A couple of years later at that same company, a member of our small staff had a heart attack. After paying for most of his care, the insurance company dropped us (or raised rates so high that a new plan had to be found, I can’t remember which). So the boss got us into a new plan. And guess what? Another three month waiting period! Exciting! For us, the employees, this was out of blue. This time I managed to stay healthy and did not need to use any medical services. Whew!

After leaving that job to relocate to Springfield, I was again intermittently employed and did not have any insurance for nearly nine months. Again I got lucky.

The only other time since then I’ve been without employer insurance was when I worked for a consulting company for a year and they didn’t provide insurance as a benefit. I was paid enough (and single enough) that I could afford to buy my own but I still paid a hefty price for pretty crappy insurance. Not being in a group hurts –a lot. The funny part about that was my insurance company required a physical from one of their own nurses before my insurance would be applicable. So they sent a nurse out to my apartment which was essentially the second floor of a house that had been divided into an upstairs and a downstairs apartment. When I answered the door, and invited the (female) nurse “upstairs, she kind of freaked out and wanted to do the physical on the front porch. OK. That’s what we did right there on the front porch. I had a physical. On the front porch at a semi-busy intersection for all to see. Exciting!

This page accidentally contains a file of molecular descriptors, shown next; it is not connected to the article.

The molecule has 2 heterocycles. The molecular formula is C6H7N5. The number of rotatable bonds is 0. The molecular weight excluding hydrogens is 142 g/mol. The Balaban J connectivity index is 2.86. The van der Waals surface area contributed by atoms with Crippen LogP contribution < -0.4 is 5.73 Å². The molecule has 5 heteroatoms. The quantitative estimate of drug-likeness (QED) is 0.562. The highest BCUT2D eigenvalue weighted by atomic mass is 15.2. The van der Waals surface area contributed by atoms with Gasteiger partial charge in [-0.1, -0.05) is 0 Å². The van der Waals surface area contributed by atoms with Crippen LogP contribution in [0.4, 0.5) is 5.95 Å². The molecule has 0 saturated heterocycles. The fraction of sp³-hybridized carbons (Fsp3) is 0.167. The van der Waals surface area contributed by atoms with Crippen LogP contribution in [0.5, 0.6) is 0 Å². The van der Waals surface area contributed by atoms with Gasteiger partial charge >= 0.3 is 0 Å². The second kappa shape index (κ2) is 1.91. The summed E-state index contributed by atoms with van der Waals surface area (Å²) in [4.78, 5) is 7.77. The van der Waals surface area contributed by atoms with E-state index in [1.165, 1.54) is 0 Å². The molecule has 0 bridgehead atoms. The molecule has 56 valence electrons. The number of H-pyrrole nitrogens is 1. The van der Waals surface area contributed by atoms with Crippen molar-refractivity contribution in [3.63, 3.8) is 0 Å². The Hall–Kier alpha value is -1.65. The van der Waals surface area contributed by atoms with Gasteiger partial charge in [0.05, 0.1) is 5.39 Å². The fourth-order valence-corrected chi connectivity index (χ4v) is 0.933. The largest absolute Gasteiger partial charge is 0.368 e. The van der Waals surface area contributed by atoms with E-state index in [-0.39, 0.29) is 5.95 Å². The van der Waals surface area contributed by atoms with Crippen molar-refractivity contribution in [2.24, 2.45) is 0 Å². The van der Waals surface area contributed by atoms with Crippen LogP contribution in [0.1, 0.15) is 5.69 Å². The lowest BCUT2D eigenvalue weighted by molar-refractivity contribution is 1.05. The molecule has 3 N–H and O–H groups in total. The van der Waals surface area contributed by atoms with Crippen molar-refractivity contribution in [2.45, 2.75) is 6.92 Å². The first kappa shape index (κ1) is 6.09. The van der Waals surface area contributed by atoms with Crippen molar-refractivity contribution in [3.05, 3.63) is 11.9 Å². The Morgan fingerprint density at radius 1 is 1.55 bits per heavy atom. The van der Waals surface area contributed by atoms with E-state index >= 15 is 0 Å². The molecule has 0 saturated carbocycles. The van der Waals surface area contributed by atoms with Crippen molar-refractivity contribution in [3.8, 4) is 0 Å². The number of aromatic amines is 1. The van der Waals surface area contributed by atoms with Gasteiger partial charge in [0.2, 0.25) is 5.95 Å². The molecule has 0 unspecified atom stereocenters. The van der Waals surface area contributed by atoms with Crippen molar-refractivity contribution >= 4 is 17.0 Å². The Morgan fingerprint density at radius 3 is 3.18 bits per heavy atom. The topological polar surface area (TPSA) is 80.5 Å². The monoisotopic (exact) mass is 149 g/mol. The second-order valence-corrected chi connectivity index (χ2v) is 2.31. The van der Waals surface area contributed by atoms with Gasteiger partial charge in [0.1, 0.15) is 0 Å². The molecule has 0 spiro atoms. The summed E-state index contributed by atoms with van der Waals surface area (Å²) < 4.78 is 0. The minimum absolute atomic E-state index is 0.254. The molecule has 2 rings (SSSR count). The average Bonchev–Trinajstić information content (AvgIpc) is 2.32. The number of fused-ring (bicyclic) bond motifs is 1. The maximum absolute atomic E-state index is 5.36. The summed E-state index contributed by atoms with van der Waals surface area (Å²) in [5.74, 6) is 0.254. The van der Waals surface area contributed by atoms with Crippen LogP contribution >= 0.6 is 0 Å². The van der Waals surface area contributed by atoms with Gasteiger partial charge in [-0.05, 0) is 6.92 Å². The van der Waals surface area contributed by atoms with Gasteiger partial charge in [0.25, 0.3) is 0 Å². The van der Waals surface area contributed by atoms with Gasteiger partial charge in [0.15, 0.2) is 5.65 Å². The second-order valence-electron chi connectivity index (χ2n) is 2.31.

Those are just a few of my own experiences with “THE GREATEST HEALTHCARE SYSTEM IN THE WORLD”. I did OK throughout but I was lucky. And the things I described above are not things you will see happening anywhere else outside of the third world.

The Eyes Have It